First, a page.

Volume 1. Chapter 9. Dimensions


The natural world exists in multiple dimensions. Language exists in time only during which you imagine all the other dimensions.


We think of an apple tree as a single object with roots, trunk, branches, leaves, and fruit, but it’s a process that over time‚Ä®has extended from a seed reaching into the earth and sky, and a process that lives by extracting elements from rock and soil using water and light to produce its fruit. The work of the artist is like the fruit. Changes occur beneath the surface before we see anything, and, as eating an apple, we never consume a work of art in a single bite.

Formal elements

Time and depth creep into the picture. Line, tone value, and color— measure, weight, and quality— in various relations arrange the mind.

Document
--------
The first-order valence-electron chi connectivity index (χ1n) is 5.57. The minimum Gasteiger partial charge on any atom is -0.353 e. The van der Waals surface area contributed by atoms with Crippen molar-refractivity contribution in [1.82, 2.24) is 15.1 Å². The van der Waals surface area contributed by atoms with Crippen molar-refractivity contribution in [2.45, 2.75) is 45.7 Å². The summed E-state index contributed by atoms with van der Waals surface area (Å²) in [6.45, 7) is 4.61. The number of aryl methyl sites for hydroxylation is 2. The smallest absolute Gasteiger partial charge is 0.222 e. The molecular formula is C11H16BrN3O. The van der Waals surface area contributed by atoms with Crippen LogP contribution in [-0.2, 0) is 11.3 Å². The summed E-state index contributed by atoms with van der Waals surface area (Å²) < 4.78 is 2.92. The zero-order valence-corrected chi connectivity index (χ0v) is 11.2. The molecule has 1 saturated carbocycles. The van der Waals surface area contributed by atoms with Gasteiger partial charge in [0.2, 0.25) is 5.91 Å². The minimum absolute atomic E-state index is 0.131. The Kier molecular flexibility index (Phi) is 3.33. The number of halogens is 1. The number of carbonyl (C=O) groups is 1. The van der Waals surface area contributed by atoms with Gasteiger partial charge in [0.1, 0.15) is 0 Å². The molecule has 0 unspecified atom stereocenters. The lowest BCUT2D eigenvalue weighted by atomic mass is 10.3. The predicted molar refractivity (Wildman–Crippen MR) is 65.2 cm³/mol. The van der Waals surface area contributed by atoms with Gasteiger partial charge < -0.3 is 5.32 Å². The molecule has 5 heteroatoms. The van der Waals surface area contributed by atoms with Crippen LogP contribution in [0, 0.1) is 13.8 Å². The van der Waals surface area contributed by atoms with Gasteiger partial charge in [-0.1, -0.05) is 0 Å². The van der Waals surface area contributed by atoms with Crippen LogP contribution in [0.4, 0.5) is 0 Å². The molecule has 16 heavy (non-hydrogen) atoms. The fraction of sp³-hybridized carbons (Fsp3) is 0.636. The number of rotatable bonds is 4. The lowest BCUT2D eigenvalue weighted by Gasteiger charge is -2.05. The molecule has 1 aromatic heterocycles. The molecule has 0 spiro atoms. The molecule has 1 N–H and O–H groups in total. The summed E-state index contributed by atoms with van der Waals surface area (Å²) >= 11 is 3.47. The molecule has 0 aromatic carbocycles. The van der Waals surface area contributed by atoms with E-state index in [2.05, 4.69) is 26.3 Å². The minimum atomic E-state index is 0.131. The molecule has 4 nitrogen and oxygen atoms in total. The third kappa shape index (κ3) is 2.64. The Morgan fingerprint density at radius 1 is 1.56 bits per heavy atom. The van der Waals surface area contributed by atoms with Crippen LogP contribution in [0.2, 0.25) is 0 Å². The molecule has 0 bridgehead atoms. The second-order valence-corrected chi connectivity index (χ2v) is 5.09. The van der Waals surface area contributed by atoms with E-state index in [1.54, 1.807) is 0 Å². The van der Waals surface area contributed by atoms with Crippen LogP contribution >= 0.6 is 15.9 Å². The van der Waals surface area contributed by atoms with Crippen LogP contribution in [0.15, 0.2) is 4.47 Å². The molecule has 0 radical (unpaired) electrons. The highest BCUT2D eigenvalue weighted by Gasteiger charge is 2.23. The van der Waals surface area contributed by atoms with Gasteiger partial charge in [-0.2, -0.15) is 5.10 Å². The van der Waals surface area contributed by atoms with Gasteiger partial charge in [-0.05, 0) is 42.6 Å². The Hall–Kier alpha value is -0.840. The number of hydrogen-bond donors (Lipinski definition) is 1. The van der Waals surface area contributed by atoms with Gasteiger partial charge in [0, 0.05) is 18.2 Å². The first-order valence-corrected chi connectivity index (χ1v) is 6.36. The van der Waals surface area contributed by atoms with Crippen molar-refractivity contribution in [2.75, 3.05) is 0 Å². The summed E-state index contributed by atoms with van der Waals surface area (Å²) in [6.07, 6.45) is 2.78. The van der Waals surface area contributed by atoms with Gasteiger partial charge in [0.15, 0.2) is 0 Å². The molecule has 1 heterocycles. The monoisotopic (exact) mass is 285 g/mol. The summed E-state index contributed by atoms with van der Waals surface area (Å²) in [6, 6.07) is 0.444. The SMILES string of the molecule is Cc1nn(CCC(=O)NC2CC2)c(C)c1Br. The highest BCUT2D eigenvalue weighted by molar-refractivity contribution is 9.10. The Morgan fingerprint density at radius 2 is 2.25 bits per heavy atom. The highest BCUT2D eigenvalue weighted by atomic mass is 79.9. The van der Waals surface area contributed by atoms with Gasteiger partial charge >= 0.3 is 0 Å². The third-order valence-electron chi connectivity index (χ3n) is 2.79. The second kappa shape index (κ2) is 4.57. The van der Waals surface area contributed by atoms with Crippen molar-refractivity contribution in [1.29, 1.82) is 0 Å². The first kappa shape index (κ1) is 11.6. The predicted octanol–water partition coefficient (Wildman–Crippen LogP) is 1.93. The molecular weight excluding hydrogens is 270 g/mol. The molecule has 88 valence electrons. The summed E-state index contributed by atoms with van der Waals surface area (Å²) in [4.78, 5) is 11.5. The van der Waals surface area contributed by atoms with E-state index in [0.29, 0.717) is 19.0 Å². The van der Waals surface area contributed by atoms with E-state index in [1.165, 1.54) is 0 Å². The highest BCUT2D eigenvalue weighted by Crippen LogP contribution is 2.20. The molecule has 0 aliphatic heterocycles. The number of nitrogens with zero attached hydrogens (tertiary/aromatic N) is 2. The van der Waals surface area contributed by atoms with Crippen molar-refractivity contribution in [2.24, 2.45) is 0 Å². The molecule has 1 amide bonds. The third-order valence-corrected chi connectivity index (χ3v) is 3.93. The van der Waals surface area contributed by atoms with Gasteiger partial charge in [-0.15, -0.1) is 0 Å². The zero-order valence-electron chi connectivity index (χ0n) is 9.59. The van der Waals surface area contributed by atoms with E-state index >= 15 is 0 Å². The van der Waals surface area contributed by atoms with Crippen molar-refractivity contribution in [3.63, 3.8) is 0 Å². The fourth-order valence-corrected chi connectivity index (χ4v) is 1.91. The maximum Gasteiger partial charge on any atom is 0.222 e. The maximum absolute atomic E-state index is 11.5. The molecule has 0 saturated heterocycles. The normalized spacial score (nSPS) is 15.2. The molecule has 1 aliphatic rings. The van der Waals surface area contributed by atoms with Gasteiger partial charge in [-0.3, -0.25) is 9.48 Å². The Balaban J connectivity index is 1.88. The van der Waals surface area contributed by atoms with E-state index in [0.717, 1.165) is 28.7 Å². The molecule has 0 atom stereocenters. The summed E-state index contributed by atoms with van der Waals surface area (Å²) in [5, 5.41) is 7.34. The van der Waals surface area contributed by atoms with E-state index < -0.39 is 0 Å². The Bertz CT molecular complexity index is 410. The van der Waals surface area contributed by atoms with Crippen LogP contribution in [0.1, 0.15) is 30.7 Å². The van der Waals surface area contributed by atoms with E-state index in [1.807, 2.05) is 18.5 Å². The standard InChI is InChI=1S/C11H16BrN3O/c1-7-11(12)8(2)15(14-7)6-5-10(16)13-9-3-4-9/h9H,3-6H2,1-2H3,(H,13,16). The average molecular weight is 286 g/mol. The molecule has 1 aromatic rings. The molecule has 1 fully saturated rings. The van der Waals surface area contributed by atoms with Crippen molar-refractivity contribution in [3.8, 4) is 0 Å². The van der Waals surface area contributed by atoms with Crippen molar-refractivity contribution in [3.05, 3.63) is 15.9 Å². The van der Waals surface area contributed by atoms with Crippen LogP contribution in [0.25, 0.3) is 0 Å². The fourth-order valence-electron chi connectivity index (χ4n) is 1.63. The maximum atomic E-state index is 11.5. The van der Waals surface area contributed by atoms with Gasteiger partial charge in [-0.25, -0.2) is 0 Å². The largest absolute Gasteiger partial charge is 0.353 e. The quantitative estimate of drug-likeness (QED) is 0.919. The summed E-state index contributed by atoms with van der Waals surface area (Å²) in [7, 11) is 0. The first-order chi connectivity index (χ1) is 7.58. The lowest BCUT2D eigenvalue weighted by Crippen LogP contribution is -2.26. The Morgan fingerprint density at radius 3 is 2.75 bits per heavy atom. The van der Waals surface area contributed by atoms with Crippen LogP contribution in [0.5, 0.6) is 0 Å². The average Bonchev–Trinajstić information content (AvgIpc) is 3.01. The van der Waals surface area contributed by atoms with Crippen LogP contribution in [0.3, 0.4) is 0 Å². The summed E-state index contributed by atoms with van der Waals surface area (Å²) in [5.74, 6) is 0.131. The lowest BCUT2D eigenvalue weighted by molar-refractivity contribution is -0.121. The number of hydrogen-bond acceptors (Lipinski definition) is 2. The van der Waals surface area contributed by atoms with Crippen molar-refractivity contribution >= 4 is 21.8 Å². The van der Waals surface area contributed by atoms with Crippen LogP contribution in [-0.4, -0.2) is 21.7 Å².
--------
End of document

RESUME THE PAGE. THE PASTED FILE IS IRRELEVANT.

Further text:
Perception sometimes awakes the conscious mind but always presents unconscious associations. Sometimes these come alive before us and make us see things move that were otherwise lifeless.


To make a new world, we learn from the world we live in. From compromises and limitations, the artist reaches back into the primordial where significant choices have not yet been made. New and strange creation may arise from different choices.


Much of this world’s appearances are accidents in the philosophical sense. Instead of focusing on surfaces, artists can peer deeply, to find hidden powers. Dreams may lead to primal means of reaching deeper meanings.